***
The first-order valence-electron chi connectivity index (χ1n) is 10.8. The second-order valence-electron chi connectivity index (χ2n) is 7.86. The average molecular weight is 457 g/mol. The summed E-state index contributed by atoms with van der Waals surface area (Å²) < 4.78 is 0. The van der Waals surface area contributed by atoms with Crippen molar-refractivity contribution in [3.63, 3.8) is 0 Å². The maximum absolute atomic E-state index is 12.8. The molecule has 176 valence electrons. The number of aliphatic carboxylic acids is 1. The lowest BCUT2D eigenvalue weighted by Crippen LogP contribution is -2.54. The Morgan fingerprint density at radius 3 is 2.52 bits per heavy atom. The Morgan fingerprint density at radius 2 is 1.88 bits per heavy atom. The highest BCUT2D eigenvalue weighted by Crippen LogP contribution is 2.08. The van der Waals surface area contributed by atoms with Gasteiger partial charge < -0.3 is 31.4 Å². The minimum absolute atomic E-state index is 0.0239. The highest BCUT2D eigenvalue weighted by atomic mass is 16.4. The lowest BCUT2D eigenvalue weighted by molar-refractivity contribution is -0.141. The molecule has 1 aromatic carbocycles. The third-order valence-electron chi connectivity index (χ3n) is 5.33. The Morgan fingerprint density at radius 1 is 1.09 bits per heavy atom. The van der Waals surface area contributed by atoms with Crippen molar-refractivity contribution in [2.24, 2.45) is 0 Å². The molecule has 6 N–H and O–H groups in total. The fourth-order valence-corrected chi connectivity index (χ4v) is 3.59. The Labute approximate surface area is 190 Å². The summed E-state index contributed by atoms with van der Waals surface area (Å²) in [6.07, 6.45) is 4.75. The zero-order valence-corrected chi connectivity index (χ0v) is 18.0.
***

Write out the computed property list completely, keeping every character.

The first-order valence-electron chi connectivity index (χ1n) is 10.8. The second-order valence-electron chi connectivity index (χ2n) is 7.86. The average molecular weight is 457 g/mol. The summed E-state index contributed by atoms with van der Waals surface area (Å²) < 4.78 is 0. The van der Waals surface area contributed by atoms with Crippen molar-refractivity contribution in [3.63, 3.8) is 0 Å². The maximum absolute atomic E-state index is 12.8. The molecule has 176 valence electrons. The number of aliphatic carboxylic acids is 1. The lowest BCUT2D eigenvalue weighted by Crippen LogP contribution is -2.54. The Morgan fingerprint density at radius 3 is 2.52 bits per heavy atom. The Morgan fingerprint density at radius 2 is 1.88 bits per heavy atom. The highest BCUT2D eigenvalue weighted by Crippen LogP contribution is 2.08. The van der Waals surface area contributed by atoms with Gasteiger partial charge < -0.3 is 31.4 Å². The minimum absolute atomic E-state index is 0.0239. The highest BCUT2D eigenvalue weighted by atomic mass is 16.4. The lowest BCUT2D eigenvalue weighted by molar-refractivity contribution is -0.141. The molecule has 1 aromatic carbocycles. The third-order valence-electron chi connectivity index (χ3n) is 5.33. The Morgan fingerprint density at radius 1 is 1.09 bits per heavy atom. The van der Waals surface area contributed by atoms with Crippen molar-refractivity contribution in [2.24, 2.45) is 0 Å². The molecule has 6 N–H and O–H groups in total. The fourth-order valence-corrected chi connectivity index (χ4v) is 3.59. The Labute approximate surface area is 190 Å². The summed E-state index contributed by atoms with van der Waals surface area (Å²) in [6.07, 6.45) is 4.75. The zero-order valence-corrected chi connectivity index (χ0v) is 18.0.